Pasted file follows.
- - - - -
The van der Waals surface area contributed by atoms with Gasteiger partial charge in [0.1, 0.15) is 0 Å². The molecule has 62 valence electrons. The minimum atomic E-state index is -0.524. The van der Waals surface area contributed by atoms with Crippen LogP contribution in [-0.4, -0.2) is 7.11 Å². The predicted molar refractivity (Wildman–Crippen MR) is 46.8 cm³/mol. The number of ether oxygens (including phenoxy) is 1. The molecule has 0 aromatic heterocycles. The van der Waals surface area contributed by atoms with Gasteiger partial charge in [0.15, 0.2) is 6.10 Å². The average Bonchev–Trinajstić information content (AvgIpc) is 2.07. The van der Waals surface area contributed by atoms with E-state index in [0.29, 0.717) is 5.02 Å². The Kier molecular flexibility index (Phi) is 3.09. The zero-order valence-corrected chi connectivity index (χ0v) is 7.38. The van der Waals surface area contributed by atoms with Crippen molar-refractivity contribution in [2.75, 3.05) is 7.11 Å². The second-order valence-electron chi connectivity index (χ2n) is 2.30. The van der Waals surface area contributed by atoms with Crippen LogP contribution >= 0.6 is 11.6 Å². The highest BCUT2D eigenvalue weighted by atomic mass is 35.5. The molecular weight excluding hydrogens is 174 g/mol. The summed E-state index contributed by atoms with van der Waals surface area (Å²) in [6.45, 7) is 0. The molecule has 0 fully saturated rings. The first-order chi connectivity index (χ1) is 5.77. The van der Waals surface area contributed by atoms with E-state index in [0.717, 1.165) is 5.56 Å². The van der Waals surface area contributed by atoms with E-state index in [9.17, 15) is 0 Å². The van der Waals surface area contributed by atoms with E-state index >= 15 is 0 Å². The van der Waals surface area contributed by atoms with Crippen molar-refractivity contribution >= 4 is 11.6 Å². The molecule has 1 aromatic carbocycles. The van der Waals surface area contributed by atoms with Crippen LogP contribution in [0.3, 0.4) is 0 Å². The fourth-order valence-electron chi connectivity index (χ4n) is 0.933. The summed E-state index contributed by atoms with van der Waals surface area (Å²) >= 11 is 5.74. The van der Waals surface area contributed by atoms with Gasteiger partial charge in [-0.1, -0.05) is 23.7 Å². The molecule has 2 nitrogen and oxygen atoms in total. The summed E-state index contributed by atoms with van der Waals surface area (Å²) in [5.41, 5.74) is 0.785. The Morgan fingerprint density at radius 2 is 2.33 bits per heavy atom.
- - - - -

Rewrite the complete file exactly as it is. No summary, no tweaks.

The van der Waals surface area contributed by atoms with Gasteiger partial charge in [0.1, 0.15) is 0 Å². The molecule has 62 valence electrons. The minimum atomic E-state index is -0.524. The van der Waals surface area contributed by atoms with Crippen LogP contribution in [-0.4, -0.2) is 7.11 Å². The predicted molar refractivity (Wildman–Crippen MR) is 46.8 cm³/mol. The number of ether oxygens (including phenoxy) is 1. The molecule has 0 aromatic heterocycles. The van der Waals surface area contributed by atoms with Gasteiger partial charge in [0.15, 0.2) is 6.10 Å². The average Bonchev–Trinajstić information content (AvgIpc) is 2.07. The van der Waals surface area contributed by atoms with E-state index in [0.29, 0.717) is 5.02 Å². The Kier molecular flexibility index (Phi) is 3.09. The zero-order valence-corrected chi connectivity index (χ0v) is 7.38. The van der Waals surface area contributed by atoms with Crippen molar-refractivity contribution in [2.75, 3.05) is 7.11 Å². The second-order valence-electron chi connectivity index (χ2n) is 2.30. The van der Waals surface area contributed by atoms with Crippen LogP contribution >= 0.6 is 11.6 Å². The highest BCUT2D eigenvalue weighted by atomic mass is 35.5. The molecular weight excluding hydrogens is 174 g/mol. The summed E-state index contributed by atoms with van der Waals surface area (Å²) in [6.45, 7) is 0. The molecule has 0 fully saturated rings. The first-order chi connectivity index (χ1) is 5.77. The van der Waals surface area contributed by atoms with E-state index in [0.717, 1.165) is 5.56 Å². The van der Waals surface area contributed by atoms with E-state index in [9.17, 15) is 0 Å². The van der Waals surface area contributed by atoms with E-state index >= 15 is 0 Å². The van der Waals surface area contributed by atoms with Crippen molar-refractivity contribution >= 4 is 11.6 Å². The molecule has 1 aromatic carbocycles. The van der Waals surface area contributed by atoms with Crippen LogP contribution in [0.3, 0.4) is 0 Å². The fourth-order valence-electron chi connectivity index (χ4n) is 0.933. The summed E-state index contributed by atoms with van der Waals surface area (Å²) >= 11 is 5.74. The van der Waals surface area contributed by atoms with Gasteiger partial charge in [-0.1, -0.05) is 23.7 Å². The molecule has 2 nitrogen and oxygen atoms in total. The summed E-state index contributed by atoms with van der Waals surface area (Å²) in [5.41, 5.74) is 0.785. The Morgan fingerprint density at radius 2 is 2.33 bits per heavy atom.